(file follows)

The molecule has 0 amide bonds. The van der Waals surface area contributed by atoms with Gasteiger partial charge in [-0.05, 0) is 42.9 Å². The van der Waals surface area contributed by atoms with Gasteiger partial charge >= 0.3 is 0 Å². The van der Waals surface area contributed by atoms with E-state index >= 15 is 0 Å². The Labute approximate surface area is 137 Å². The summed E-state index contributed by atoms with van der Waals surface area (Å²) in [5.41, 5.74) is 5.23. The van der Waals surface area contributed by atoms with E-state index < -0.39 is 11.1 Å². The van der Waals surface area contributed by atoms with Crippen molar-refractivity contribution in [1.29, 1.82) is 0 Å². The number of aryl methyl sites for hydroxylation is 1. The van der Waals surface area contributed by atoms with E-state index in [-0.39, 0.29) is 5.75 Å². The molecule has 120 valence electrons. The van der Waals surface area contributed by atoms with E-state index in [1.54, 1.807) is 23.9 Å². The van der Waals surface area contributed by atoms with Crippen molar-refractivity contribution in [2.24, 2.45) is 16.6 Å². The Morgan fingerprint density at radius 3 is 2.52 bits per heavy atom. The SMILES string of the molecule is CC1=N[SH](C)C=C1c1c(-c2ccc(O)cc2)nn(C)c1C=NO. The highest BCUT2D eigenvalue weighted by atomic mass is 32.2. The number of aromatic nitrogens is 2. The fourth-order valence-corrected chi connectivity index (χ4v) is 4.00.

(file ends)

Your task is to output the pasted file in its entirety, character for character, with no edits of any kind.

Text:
The molecule has 0 amide bonds. The van der Waals surface area contributed by atoms with Gasteiger partial charge in [-0.05, 0) is 42.9 Å². The van der Waals surface area contributed by atoms with Gasteiger partial charge >= 0.3 is 0 Å². The van der Waals surface area contributed by atoms with E-state index >= 15 is 0 Å². The Labute approximate surface area is 137 Å². The summed E-state index contributed by atoms with van der Waals surface area (Å²) in [5.41, 5.74) is 5.23. The van der Waals surface area contributed by atoms with E-state index < -0.39 is 11.1 Å². The van der Waals surface area contributed by atoms with Crippen molar-refractivity contribution in [1.29, 1.82) is 0 Å². The number of aryl methyl sites for hydroxylation is 1. The van der Waals surface area contributed by atoms with E-state index in [-0.39, 0.29) is 5.75 Å². The molecule has 120 valence electrons. The van der Waals surface area contributed by atoms with E-state index in [1.54, 1.807) is 23.9 Å². The van der Waals surface area contributed by atoms with Crippen molar-refractivity contribution in [2.24, 2.45) is 16.6 Å². The Morgan fingerprint density at radius 3 is 2.52 bits per heavy atom. The SMILES string of the molecule is CC1=N[SH](C)C=C1c1c(-c2ccc(O)cc2)nn(C)c1C=NO. The highest BCUT2D eigenvalue weighted by atomic mass is 32.2. The number of aromatic nitrogens is 2. The fourth-order valence-corrected chi connectivity index (χ4v) is 4.00.